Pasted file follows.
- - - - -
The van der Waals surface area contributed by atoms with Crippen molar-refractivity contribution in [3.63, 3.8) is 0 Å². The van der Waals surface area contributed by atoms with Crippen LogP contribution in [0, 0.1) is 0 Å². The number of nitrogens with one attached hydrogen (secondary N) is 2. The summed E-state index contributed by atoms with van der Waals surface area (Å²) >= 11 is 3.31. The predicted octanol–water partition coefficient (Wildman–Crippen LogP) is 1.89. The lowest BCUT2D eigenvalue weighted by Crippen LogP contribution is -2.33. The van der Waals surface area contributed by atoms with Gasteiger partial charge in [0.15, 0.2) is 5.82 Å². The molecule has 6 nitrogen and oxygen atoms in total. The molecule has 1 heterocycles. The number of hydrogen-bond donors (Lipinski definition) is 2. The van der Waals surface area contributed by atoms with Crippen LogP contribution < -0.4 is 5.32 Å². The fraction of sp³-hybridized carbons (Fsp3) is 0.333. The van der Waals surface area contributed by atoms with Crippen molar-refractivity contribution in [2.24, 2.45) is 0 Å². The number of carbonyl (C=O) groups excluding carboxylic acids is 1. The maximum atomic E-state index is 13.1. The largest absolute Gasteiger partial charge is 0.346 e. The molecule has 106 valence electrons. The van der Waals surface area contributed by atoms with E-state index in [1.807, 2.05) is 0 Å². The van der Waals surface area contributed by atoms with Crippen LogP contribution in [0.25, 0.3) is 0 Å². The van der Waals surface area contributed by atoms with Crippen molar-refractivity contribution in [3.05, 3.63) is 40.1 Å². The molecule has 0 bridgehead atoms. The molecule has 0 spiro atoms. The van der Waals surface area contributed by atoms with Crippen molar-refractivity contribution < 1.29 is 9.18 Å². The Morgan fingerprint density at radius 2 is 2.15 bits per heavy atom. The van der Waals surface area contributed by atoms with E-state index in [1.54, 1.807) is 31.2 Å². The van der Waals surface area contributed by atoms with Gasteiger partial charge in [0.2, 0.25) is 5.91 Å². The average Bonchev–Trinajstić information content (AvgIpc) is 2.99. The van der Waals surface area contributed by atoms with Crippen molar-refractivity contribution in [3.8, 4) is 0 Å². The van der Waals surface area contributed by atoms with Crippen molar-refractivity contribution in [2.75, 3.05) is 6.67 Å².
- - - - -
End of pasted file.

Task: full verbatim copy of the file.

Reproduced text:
The van der Waals surface area contributed by atoms with Crippen molar-refractivity contribution in [3.63, 3.8) is 0 Å². The van der Waals surface area contributed by atoms with Crippen LogP contribution in [0, 0.1) is 0 Å². The number of nitrogens with one attached hydrogen (secondary N) is 2. The summed E-state index contributed by atoms with van der Waals surface area (Å²) >= 11 is 3.31. The predicted octanol–water partition coefficient (Wildman–Crippen LogP) is 1.89. The lowest BCUT2D eigenvalue weighted by Crippen LogP contribution is -2.33. The van der Waals surface area contributed by atoms with Gasteiger partial charge in [0.15, 0.2) is 5.82 Å². The molecule has 6 nitrogen and oxygen atoms in total. The molecule has 1 heterocycles. The number of hydrogen-bond donors (Lipinski definition) is 2. The van der Waals surface area contributed by atoms with Crippen LogP contribution < -0.4 is 5.32 Å². The fraction of sp³-hybridized carbons (Fsp3) is 0.333. The van der Waals surface area contributed by atoms with Crippen molar-refractivity contribution in [2.24, 2.45) is 0 Å². The number of carbonyl (C=O) groups excluding carboxylic acids is 1. The maximum atomic E-state index is 13.1. The largest absolute Gasteiger partial charge is 0.346 e. The molecule has 106 valence electrons. The van der Waals surface area contributed by atoms with E-state index in [1.807, 2.05) is 0 Å². The van der Waals surface area contributed by atoms with Crippen LogP contribution in [0.25, 0.3) is 0 Å². The van der Waals surface area contributed by atoms with Crippen molar-refractivity contribution in [3.05, 3.63) is 40.1 Å². The molecule has 0 bridgehead atoms. The molecule has 0 spiro atoms. The van der Waals surface area contributed by atoms with Crippen molar-refractivity contribution < 1.29 is 9.18 Å². The Morgan fingerprint density at radius 2 is 2.15 bits per heavy atom. The van der Waals surface area contributed by atoms with E-state index in [1.54, 1.807) is 31.2 Å². The van der Waals surface area contributed by atoms with Gasteiger partial charge in [0.2, 0.25) is 5.91 Å². The average Bonchev–Trinajstić information content (AvgIpc) is 2.99. The van der Waals surface area contributed by atoms with Crippen molar-refractivity contribution in [3.8, 4) is 0 Å². The van der Waals surface area contributed by atoms with Crippen molar-refractivity contribution in [2.75, 3.05) is 6.67 Å².